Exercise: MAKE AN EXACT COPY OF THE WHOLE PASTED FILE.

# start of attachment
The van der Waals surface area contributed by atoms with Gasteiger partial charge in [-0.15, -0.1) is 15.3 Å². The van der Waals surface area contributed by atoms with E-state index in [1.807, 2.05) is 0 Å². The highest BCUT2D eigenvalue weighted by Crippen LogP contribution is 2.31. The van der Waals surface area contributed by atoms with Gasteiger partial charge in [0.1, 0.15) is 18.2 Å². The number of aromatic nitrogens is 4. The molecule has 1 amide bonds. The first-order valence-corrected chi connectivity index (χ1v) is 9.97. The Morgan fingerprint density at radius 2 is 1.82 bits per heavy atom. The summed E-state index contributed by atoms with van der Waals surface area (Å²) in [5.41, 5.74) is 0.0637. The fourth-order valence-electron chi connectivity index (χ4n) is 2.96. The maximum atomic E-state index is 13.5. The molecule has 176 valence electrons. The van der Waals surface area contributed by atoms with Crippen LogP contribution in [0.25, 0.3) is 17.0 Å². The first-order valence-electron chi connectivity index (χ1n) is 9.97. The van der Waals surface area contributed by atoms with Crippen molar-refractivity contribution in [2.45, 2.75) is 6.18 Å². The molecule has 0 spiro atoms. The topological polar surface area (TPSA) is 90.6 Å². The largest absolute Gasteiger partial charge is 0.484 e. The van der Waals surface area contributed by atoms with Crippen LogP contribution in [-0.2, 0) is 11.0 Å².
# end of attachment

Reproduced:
The van der Waals surface area contributed by atoms with Gasteiger partial charge in [-0.15, -0.1) is 15.3 Å². The van der Waals surface area contributed by atoms with E-state index in [1.807, 2.05) is 0 Å². The highest BCUT2D eigenvalue weighted by Crippen LogP contribution is 2.31. The van der Waals surface area contributed by atoms with Gasteiger partial charge in [0.1, 0.15) is 18.2 Å². The number of aromatic nitrogens is 4. The molecule has 1 amide bonds. The first-order valence-corrected chi connectivity index (χ1v) is 9.97. The Morgan fingerprint density at radius 2 is 1.82 bits per heavy atom. The summed E-state index contributed by atoms with van der Waals surface area (Å²) in [5.41, 5.74) is 0.0637. The fourth-order valence-electron chi connectivity index (χ4n) is 2.96. The maximum atomic E-state index is 13.5. The molecule has 176 valence electrons. The van der Waals surface area contributed by atoms with Crippen LogP contribution in [0.25, 0.3) is 17.0 Å². The first-order valence-electron chi connectivity index (χ1n) is 9.97. The van der Waals surface area contributed by atoms with Crippen molar-refractivity contribution in [2.45, 2.75) is 6.18 Å². The molecule has 0 spiro atoms. The topological polar surface area (TPSA) is 90.6 Å². The largest absolute Gasteiger partial charge is 0.484 e. The van der Waals surface area contributed by atoms with Crippen LogP contribution in [-0.2, 0) is 11.0 Å².